Discover Biotech Digital Health Pharma FDA & EMA ONCOLife Contact

FDA Approves Keytruda in Combination with Chemo-radiotherapy for Cervical Cancer


13 January 2024

The FDA has approved Keytruda with chemoradiotherapy for treating cervical cancer, based on the KEYNOTE-A18 trial. This marks the first approval of an anti-PD-1 therapy in this combination, showing significant improvement in progression-free survival.

Merck has announced that the US Food and Drug Administration (FDA) approved Keytruda (pembrolizumab), an anti-PD-1 therapy, in combination with chemoradiotherapy (CRT), for treating FIGO 2014 Stage III-IVA cervical cancer. Keytruda reduces the risk of disease progression or death by 41% compared to placebo plus CRT. This advancement represents a significant leap in cervical cancer therapy, marking the third FDA approval for Keytruda in cervical cancer and its 39th indication in the US.

Dr. Bradley Monk, an oncologist and professor of obstetrics and gynecology, stated, “This Keytruda-based regimen offers a new treatment option for these patients, so today’s approval has important implications for the way we treat them moving forward.”

This approval was based on the findings of the KEYNOTE-A18 trial, a robust, multicenter, randomized, double-blind, placebo-controlled study. It enrolled 1060 patients who had not undergone any prior definitive surgery, radiation, or systemic therapy for their cervical cancer. The study showed a notable improvement in progression-free survival (PFS) among patients, particularly those with Stage III-IVA disease, when treated with pembrolizumab in conjunction with CRT.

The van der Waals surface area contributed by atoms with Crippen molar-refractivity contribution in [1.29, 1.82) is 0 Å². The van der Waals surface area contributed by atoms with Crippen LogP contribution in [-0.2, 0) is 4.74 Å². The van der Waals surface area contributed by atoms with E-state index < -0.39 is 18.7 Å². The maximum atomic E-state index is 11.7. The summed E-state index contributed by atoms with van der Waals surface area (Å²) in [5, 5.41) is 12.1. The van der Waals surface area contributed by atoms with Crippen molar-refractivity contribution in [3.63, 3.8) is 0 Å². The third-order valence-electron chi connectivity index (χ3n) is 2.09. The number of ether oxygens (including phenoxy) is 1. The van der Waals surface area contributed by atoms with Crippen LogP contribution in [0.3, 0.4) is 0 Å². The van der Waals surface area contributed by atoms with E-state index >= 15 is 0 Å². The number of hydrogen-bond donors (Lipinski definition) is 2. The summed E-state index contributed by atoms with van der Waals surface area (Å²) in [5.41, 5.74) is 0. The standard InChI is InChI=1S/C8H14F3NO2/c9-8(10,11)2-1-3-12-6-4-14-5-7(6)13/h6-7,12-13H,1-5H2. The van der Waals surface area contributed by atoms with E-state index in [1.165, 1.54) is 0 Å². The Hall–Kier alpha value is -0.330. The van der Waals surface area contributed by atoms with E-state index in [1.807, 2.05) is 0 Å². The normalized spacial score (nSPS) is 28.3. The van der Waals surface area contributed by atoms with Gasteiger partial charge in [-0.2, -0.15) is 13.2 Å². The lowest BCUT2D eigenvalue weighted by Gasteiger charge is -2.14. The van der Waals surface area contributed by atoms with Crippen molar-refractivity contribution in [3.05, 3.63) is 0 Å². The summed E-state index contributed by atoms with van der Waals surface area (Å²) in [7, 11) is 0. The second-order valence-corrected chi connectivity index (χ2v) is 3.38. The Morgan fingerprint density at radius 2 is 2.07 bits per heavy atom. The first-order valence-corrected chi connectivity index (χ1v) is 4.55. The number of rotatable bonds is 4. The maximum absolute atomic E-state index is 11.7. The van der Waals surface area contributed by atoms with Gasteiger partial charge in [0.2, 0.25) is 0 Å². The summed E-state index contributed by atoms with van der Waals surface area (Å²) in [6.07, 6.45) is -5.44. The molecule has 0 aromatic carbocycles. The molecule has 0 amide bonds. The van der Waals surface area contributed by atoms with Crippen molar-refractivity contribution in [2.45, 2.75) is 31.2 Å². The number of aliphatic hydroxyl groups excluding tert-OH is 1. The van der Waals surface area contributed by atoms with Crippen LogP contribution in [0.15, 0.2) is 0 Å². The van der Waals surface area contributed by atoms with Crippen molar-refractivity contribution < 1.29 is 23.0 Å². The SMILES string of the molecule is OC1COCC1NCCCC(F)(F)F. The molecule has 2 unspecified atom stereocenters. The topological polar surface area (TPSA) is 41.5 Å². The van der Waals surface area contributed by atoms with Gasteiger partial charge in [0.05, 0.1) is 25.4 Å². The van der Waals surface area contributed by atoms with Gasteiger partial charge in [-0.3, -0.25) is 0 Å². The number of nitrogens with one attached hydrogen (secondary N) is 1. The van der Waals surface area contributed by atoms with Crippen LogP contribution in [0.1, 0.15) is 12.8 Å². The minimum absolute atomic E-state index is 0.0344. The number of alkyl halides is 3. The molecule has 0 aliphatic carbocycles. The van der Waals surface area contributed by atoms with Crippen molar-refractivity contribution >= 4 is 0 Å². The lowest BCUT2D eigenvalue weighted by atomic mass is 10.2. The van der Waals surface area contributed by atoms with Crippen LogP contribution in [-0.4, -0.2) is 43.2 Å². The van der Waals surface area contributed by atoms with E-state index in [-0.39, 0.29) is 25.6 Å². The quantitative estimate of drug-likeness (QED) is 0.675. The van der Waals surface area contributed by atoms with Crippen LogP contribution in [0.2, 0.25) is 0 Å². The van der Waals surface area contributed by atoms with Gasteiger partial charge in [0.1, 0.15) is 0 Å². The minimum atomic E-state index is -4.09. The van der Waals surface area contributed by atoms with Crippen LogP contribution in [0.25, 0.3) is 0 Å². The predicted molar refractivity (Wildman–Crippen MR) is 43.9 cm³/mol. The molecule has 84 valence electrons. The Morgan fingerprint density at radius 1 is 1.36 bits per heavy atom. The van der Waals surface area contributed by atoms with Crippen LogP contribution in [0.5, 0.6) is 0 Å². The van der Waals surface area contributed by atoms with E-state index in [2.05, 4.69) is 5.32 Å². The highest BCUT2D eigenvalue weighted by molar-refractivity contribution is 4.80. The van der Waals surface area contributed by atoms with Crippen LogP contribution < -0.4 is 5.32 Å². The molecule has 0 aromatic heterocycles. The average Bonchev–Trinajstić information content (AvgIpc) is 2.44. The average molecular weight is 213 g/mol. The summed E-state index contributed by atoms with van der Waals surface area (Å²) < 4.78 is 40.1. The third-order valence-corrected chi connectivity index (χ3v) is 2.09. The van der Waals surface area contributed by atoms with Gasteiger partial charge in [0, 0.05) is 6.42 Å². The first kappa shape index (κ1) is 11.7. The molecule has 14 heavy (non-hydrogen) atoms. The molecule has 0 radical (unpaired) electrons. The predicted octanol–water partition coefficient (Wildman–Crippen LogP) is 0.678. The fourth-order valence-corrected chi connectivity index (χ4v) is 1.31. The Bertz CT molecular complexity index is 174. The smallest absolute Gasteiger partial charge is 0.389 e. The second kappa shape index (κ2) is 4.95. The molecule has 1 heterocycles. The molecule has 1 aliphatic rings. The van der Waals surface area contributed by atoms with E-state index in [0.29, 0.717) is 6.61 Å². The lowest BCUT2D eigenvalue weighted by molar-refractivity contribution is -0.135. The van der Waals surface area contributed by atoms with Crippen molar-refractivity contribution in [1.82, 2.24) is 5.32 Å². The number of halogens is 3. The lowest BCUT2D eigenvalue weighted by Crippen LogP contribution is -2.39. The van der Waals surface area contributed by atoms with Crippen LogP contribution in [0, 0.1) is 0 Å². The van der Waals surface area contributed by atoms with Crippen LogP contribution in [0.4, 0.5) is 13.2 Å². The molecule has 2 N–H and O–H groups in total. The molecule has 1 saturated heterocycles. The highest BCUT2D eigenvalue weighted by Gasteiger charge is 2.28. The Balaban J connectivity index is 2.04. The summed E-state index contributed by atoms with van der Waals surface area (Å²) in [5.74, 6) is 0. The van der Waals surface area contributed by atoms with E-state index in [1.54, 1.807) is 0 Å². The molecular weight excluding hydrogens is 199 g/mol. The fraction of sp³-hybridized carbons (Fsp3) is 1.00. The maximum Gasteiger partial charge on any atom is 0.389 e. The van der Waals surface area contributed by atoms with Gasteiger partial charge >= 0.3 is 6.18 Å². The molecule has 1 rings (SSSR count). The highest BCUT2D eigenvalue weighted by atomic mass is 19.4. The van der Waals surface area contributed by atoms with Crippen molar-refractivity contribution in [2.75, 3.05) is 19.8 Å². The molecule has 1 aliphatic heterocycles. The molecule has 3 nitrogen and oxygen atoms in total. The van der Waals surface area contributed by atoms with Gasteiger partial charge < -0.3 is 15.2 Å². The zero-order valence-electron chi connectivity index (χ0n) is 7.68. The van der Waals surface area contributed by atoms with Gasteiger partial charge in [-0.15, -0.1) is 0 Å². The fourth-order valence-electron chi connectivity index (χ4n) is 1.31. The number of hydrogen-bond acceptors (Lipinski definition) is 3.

“This approval provides newly diagnosed patients with an anti-PD-1-based treatment option that has the potential to reduce the risk of disease progression or death compared to chemoradiotherapy alone.” said Dr. Gursel Aktan, vice president, global clinical development, Merck Research Laboratories.

In the KEYNOTE-A18 trial, patients were either given pembrolizumab or a placebo, along with CRT. The pembrolizumab regimen included a dose of 200 mg every three weeks for five cycles, followed by a dose of 400 mg every six weeks for 15 cycles. The CRT regimen consisted of cisplatin and external beam radiation therapy (EBRT), supplemented by brachytherapy.

The results were quite promising, showing a significant improvement in progression-free survival (PFS) among the overall population, with a remarkable 41% reduction in the risk of disease progression or death. This benefit was particularly pronounced in patients with FIGO (International Federation of Gynecology and Obstetrics) 2014 Stage III-IVA disease, compared to those with Stage IB2-IIB disease.

However, it’s crucial to note that, while this treatment option opens new avenues for patients, it also comes with its share of risks. The common adverse reactions observed in the trial included nausea, diarrhea, vomiting, and urinary tract infections, among others. More severe and potentially fatal immune-mediated adverse reactions were also reported. Therefore, it's vital for healthcare providers to monitor patients closely and manage any adverse reactions effectively.

About Keytruda (pembrolizumab) injection, 100 mg

KEYTRUDA is an anti-programmed death receptor-1 (PD-1) therapy that works by increasing the ability of the body’s immune system to help detect and fight tumor cells. KEYTRUDA is a humanized monoclonal antibody that blocks the interaction between PD-1 and its ligands, PD- L1 and PD-L2, thereby activating T lymphocytes which may affect both tumor cells and healthy cells.


Related Articles


No Comments Yet!

Make a Comment!